It’s a total experience customers can’t get anywhere else, and it’s made Starbucks a highly recognizable brand people ask for by name.


The sleek, clean lines of minimalistic technology have turned Apple into a world-class brand. Apple’s consistent design principles, intuitive interfaces, and proprietary user experiences create instant brand recognition. Its products are recognizable even among non-Apple users, thanks to a high level of consistency in branding.

An image of an Apple store with the iconic logo featured on the front

Everything from the packaging to the power cords has been meticulously considered. You’ll also notice the Apple logo doesn’t bear the Apple name and instead relies on brand recognition to sport its messaging, which is easy for this brand to come by.

Reading Tip: 5 Things to Learn from Apple's Marketing Strategy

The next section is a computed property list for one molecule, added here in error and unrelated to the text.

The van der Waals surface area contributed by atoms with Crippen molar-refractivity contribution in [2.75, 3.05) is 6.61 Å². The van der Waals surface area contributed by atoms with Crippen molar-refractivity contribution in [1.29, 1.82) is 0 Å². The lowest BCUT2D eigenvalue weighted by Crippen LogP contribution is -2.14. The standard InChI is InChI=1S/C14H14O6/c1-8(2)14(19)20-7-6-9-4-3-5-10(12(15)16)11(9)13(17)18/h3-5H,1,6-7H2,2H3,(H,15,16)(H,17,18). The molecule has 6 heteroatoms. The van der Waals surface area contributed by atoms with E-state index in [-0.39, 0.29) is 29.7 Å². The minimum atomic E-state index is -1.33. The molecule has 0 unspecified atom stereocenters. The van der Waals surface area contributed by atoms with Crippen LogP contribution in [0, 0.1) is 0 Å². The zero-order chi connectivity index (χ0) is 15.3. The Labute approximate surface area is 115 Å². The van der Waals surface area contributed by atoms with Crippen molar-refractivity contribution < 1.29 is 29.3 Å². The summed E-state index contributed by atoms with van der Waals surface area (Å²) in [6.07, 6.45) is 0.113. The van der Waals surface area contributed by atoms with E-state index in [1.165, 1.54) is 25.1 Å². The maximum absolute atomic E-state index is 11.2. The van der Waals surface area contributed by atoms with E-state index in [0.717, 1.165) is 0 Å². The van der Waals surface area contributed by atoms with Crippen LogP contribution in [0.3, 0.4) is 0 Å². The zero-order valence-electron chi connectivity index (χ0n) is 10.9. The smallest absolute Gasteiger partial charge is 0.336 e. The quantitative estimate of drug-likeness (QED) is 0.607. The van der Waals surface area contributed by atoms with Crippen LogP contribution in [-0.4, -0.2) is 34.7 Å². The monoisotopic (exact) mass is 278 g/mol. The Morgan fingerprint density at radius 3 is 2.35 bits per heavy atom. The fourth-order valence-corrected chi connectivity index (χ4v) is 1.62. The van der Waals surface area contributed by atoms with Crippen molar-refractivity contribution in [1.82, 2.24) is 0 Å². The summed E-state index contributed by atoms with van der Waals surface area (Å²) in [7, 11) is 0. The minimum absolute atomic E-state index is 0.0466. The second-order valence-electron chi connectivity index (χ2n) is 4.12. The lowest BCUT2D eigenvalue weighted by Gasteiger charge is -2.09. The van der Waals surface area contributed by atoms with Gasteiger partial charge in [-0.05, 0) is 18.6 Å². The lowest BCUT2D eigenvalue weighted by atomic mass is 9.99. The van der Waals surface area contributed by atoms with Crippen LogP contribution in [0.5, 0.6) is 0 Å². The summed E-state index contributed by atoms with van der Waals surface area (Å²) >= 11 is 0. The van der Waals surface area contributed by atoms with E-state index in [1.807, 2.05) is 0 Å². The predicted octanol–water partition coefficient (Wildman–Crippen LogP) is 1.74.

A furniture company like no other, IKEA’s products and in-store experience contribute to its widespread brand recognition. From the styles of its home furnishings to the names of its products (and even their sometimes frustrating assembly instructions), consumers often know what to expect from IKEA even before they shop.

An image of a large, yellow IKEA logo on an IKEA storefront

The steadfast color scheme and logo are also among the most widely recognized visual brands. In one study, 36% of Americans were able to recreate the logo almost perfectly, and 56% produced a “good effort” to do so.

How to Measure Brand Recognition

As you build brand recognition, you also need a way to measure your progress and visualize your impact. This not only shows how you’re moving the needle but also sheds light on what efforts are worth an ongoing investment.

Meltwater Consumer Intelligence Brand Recognition Dashboard

Meltwater’s Consumer Intelligence platform offers the ability to measure brand recognition in real time. Using a combination of media intelligence and consumer intelligence, brands have a single source of truth to learn how consumers are talking about them. You can also see how your brand stacks up against competitors and know what makes your brand special in the eyes of your customers.

Learn more when you request a demo by filling out the form below: